The Economics of Watermelons


It’s summer in Pakistan.  This is a time of the year that most people dread, for the simple and entirely predictable reason that It’s Very Hot.  The temperatures in our city don’t go much above 42 Celsius but further south it’s more like 45, and sometimes over 50 Celsius if you live in Multan or Sibi.  That is hot, especially for someone like me from England, where anything over 20 Celsius is considered hot and anything over 30 is usually sufficient to melt roads, stop trains, and cause everyone to moan.

Summer has one advantage, though: fruit.

You just can’t believe how good Pakistani fruit is.  Really, you can’t.  Comparing Pakistani fruit to the kind of fruit you buy in a Western supermarket is like comparing Monet’s paintings to the crayon scrawls of my one year old daughter.  My personal favourite are the peaches – but cherries could also be considered, and mangoes, and apricots, and I’d better stop here lest this blog turn into a shopping list.

Watermelons are good too.  People here seem to go crazy for them.  Fruit-sellers in the bazaar are usually a restrained bunch, but once the watermelons arrive they walk around shouting “Watermelons!  Fresh from the field!” and even grab your arm to convince you to buy one, as one did to me this Tuesday.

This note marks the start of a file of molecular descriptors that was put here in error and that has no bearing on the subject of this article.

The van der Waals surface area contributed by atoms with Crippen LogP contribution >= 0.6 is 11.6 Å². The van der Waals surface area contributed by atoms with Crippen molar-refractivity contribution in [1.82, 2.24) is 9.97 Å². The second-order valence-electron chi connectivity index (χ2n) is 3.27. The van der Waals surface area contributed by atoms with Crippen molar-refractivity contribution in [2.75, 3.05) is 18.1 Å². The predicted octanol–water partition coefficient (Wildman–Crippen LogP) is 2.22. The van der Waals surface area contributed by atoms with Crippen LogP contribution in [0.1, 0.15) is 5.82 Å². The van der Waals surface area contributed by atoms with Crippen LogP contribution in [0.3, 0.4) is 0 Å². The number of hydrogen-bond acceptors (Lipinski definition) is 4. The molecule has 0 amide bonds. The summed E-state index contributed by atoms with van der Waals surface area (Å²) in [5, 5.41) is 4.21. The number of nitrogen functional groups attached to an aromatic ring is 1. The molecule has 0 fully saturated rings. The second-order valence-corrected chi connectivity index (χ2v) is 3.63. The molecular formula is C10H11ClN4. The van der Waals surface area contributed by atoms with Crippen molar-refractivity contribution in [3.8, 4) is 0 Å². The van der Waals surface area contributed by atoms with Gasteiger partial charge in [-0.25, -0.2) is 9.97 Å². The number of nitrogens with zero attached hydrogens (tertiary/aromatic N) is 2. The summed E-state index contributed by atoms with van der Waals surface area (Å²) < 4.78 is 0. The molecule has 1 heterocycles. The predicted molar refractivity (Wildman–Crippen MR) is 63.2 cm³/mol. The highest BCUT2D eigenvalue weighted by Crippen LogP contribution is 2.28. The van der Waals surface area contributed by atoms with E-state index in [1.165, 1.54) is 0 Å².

How they make any money from them is a mystery to me.  Currently they’re selling for 25 rupees a kilo, which means that a decent-sized melon of 3kg can be had for 50p.  Entire trucks filled with nothing but watermelons, dark-green globules of deliciousness, cross Pakistan from top to bottom, loaded down with a commodity with a retail price of 15p a kilo.

To put that in perspective, a litre of milk (roughly 1kg) sells for 115 rupees.  A kilo of flour costs 40 rupees.  A litre of oil is probably 80 rupees.  A kilo of lentils costs 120 rupees.  Watermelons are worth less than half of the cheapest comestible I can think of.  And that final selling price of 25 rupees a kilo is the final stage of the supply line: in order to get the watermelon from the field to the bazaar involves buying seeds, watering the plants, paying someone to harvest them, paying someone else to load them onto a truck, paying the truck driver, paying for fuel for the truck, and paying someone else to unload them – and then the salesman in the bazaar will want his cut as well to make it worth his while.

So what’s my point?  Simply this: poverty is cruel.  If any of the people in the supply line were earning anything close to a living wage, enabling them to educate their kids and buy medicine and live in a decent home and eat well and save for the future, the price of watermelons – the price of everything – would be higher.  Much higher.  But since so many people in Pakistan live perilously close to the poverty line, desperate for any kind of work that will keep the wolf from the door, they can’t afford to ask for better wages.  If they did, someone else, equally desperate, would take their job.

It’s a sad realisation that poverty actually benefits me personally.

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